In a statement, ARCH managing director and co-founder Bob Nelsen appeared to brush off concerns about the broader market troubles, alluding to the downturn that’s seen several biotechs downsize and the XBI fall back to almost pre-pandemic levels.

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Hank Safferstein, Generian CEO

Astel­las sub­sidiary to part­ner with Pitts­burgh up­start in search for 'un­drug­gable' pro­teins

As Astellas continues its drive to build out its gene therapy portfolio and capabilities, a subsidiary of the Japanese pharma company has entered into a collaboration with a little-known Pittsburgh biotech.

Astellas-owned Mitobridge and Generian Pharmaceuticals announced on Wednesday that they will work together in a new deal for “undruggable” protein targets. Generian will net an undisclosed upfront payment and could get up to $180 million in milestones, should anything from its platform prove successful, as well as single-digit royalties on global net sales.

How pre­pared is bio­phar­ma for the cy­ber dooms­day?

One of the largest cyberattacks in history happened on a Friday, Eric Perakslis distinctly remembers.

Perakslis, who was head of Takeda’s R&D Data Sciences Institute and visiting faculty at Harvard Medical School at the time, had spent that morning completing a review on cybersecurity for the British Medical Journal. Moments after he turned it in, he heard back from the editor: “Have you heard what’s going on right now?”

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Sanofi to cut in­sulin prices for unin­sured from $99 to $35, match­ing the in­sulin cap com­ing through Con­gress

As the House-passed bill to cap the monthly price of insulin at $35 nationwide makes its way for a Senate vote soon, Sanofi announced Wednesday morning that beginning next month it will cut the monthly price of its insulins for uninsured Americans to $35, down from $99 previously.

The announcement from Sanofi, which allows the uninsured to buy one or multiple Sanofi insulins (Lantus, Insulin Glargine U-100, Toujeo, Admelog, and Apidra) at $35 for a 30-day supply effective July 1, follows House passage (232-193) of the monthly cap in March, with just 12 Republicans voting in favor of the measure.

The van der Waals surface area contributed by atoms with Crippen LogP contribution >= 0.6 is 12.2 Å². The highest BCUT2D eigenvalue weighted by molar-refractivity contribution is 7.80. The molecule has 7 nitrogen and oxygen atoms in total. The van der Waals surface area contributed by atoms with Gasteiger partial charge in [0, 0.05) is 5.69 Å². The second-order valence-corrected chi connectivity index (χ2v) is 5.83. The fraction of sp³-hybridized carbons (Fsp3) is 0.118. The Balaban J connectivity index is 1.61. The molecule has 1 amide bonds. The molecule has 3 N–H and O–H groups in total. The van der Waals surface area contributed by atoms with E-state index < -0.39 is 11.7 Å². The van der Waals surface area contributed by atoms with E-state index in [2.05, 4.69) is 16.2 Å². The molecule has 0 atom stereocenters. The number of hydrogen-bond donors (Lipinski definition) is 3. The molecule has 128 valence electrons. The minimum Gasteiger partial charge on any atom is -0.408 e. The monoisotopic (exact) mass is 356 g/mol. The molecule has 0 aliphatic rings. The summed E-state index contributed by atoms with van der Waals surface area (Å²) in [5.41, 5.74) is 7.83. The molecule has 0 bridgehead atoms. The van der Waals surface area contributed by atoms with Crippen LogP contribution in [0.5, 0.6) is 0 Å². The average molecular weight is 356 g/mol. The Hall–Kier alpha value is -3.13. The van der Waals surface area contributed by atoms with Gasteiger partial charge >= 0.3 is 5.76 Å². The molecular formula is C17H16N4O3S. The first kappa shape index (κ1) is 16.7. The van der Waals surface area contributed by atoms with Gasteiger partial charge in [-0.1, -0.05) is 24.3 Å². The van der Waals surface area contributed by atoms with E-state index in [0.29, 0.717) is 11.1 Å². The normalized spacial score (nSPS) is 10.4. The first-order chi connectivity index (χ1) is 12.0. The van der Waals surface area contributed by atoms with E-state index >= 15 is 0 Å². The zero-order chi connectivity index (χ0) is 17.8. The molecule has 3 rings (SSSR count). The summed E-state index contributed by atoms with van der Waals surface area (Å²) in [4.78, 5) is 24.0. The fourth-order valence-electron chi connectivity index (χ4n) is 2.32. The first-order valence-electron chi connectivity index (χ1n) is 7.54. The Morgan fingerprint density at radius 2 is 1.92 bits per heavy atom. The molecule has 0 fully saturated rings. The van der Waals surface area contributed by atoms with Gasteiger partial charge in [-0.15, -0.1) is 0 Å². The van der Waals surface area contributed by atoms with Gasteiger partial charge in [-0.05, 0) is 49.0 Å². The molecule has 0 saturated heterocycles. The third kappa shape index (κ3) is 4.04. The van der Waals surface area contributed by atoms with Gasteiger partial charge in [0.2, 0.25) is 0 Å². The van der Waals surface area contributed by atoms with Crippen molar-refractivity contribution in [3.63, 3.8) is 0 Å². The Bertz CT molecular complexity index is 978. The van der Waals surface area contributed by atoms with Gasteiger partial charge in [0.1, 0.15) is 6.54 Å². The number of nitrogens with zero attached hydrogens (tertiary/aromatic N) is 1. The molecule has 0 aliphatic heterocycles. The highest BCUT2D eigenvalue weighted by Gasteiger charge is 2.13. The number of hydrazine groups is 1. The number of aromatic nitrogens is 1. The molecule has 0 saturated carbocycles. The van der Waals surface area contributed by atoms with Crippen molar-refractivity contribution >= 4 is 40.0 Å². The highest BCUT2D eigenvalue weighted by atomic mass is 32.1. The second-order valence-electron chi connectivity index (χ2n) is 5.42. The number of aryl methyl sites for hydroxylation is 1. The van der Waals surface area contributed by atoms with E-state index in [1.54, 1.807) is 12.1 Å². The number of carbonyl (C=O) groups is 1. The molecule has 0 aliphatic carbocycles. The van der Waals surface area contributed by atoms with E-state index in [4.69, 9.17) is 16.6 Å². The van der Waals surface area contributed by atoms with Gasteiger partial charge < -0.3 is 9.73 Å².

Adam Simpson, Icosavax CEO

Reel­ing from Covid flop, Icosavax says its RSV can­di­date passed ear­ly test. But in­vestors need some more con­vinc­ing

Three months separated from a disappointing readout of its Covid-19 vaccine, Icosavax is back with what it calls positive topline data for a different VLP vaccine candidate — although investors aren’t impressed.

IVX-121, a vaccine candidate for respiratory syncytial virus (RSV), appeared to generate “robust” immune responses among both young and older adults, as measured by neutralizing antibodies, and appeared generally well-tolerated, Icosavax reported.

A Mer­ck part­ner is sucked in­to the fi­nan­cial quag­mire as key lender calls in a note

Another biotech standing on shaky financial legs has fallen victim to the bears.

Merck partner 4D Pharma has reported that a key lender, Oxford Finance, shoved the UK company into administration after calling in a $14 million loan they couldn’t immediately make good on. Trading in their stock was halted with a market cap that had fallen to a mere £30 million.

“Despite the very difficult prevailing market conditions,” 4D reported on Friday, the biotech had been making progress on finding some new financing and turned to Oxford with an alternative late on Thursday and then again Friday morning.

(AP Photo/Gemunu Amarasinghe)

Some phar­ma com­pa­nies promise to cov­er abor­tion-re­lat­ed trav­el costs — while oth­ers won't go that far yet

As the US Department of Health and Human Services promises to support the millions of women who would now need to cross state lines to receive a legal abortion, a handful of pharma companies have said they will pick up employees’ travel expenses.

GSK, Sanofi, Johnson & Johnson, BeiGene, Alnylam and Gilead have all committed to covering abortion-related travel expenses just four days after the Supreme Court overturned Roe v. Wade and revoked women’s constitutional right to an abortion.